Town of Sanford board members delivered a stinging blow Tuesday night to prospects for a 124-megawatt wind farm in eastern Broome County.
By adopting a new land use law that lengthens and redefines setback requirements for the wind turbines, the project sponsor may have to redesign the project to fit the new regulations, or, more likely, ditch it entirely.
“These new standards mean this project will not proceed,” said Chris Stanton, Calpine Corp. station manager.
Adoption of the new land use law in this heavily forested community that stretches along the Pennsylvania and borders Delaware County to the east culminates a more than year-long effort by project opponents who contended the 23 of 27 turbines to be sited in Sanford would harm property values because of visual blights, result in massive bald eagle and golden eagle kills, and cause serious health impacts.
“People are not going to want to stay here if you don’t protect us,’ said Angela Olson in urging board to adopt more restrictive land use measures.
Many of the more than 60 people attending Tuesday night’s meeting gave the board a standing ovation after the 4-0 vote approving the more restrictive measures. One board member, Alice Ray, abstained from the vote. She had signed a lease with Calpine, the project sponsor, making her ineligible to vote because of a conflict of interest.
State review Monday
Tuesday vote sets up a critical home rule challenge come Monday when the New York Siting Board is scheduled to discuss the so-named Bluestone Wind project after a more than three year regulatory review.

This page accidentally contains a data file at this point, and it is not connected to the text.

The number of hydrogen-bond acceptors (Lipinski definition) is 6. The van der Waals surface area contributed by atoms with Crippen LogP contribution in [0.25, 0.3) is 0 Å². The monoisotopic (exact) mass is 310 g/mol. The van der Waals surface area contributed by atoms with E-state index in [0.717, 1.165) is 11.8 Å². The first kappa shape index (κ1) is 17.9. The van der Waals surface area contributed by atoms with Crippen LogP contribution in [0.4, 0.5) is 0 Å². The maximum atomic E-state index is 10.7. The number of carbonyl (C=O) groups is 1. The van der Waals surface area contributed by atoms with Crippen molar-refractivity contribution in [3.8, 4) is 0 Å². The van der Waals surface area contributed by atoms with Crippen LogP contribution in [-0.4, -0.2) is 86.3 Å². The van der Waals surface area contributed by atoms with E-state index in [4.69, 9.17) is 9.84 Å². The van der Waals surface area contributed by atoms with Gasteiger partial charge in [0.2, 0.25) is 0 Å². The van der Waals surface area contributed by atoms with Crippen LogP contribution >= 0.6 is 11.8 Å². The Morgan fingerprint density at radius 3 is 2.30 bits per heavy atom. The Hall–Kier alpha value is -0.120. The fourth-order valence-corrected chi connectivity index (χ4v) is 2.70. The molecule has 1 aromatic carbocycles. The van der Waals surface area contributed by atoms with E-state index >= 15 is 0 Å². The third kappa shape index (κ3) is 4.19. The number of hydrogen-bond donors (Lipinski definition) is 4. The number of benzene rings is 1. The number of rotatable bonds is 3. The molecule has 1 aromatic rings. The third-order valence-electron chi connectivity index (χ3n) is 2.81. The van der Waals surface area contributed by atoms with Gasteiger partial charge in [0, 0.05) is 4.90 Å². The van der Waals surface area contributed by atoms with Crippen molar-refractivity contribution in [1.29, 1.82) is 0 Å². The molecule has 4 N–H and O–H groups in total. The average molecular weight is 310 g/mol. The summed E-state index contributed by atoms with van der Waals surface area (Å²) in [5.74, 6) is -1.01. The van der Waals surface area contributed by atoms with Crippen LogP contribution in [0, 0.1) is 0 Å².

An administrative law judge overseeing the review recommended project approval. It is possible the siting board – made up of four Governor Andrew Cuomo appointees and a representative of the Town of Sanford and the Town of Windsor, which host the project – could determine the new land use law is “overly burdensome” on Calpine and still give the go ahead. The meeting is scheduled for 10 a.m. Monday.
Potential rejection of a renewable energy installation strikes a blow to Cuomo’s goal to have 100% of New York electric generation from carbon neutral sources by 2040.
For its part, Houston-based Calpine representatives said the the wind farm has been put through a rigorous review process by the New York state Public Service Commission and other state agencies, and the restrictions imposed Tuesday are unnecessary.
“We spent millions of dollars to study the project,” Stanton said. “This project, to the extent possible, will minimize impact.”
Board members listened to 90 minutes of public comment during a hearing without making comment.
Most notable in the land use code changes is a requirement that wind tower setbacks be three times the 670-height of the tower from a landowner without a lease or a “good neighbor” agreement. The new setback requirement more than doubles the standard in the previous regulation and requires the distance to measured from the property line instead of an existing structure.
Property value protection
The new law requires Calpine to perform a property value analysis and offer property owners a proposed means of protecting property value if the turbines result in a deterioration of values.
New standards were also adopted that would require the project sponsor to eliminate or mitigate potential shadows caused by the turbine blades.
In the new law, town planners said revisions were meant to balance “the need to improve energy sustainability through increased use of renewable energy systems with concerns for the preservation of public health, welfare and safety, as well as environmental quality, visual and aesthetic values.”
Based on project design, 23 towers are to be spread across the Town of Sanford, many visible from Route 17, and another four in the Town of Windsor.
Aside from the towers, the project is designed to include access roads to the turbines, along with electric collection lines, a substation, among other facilities to be included in construction.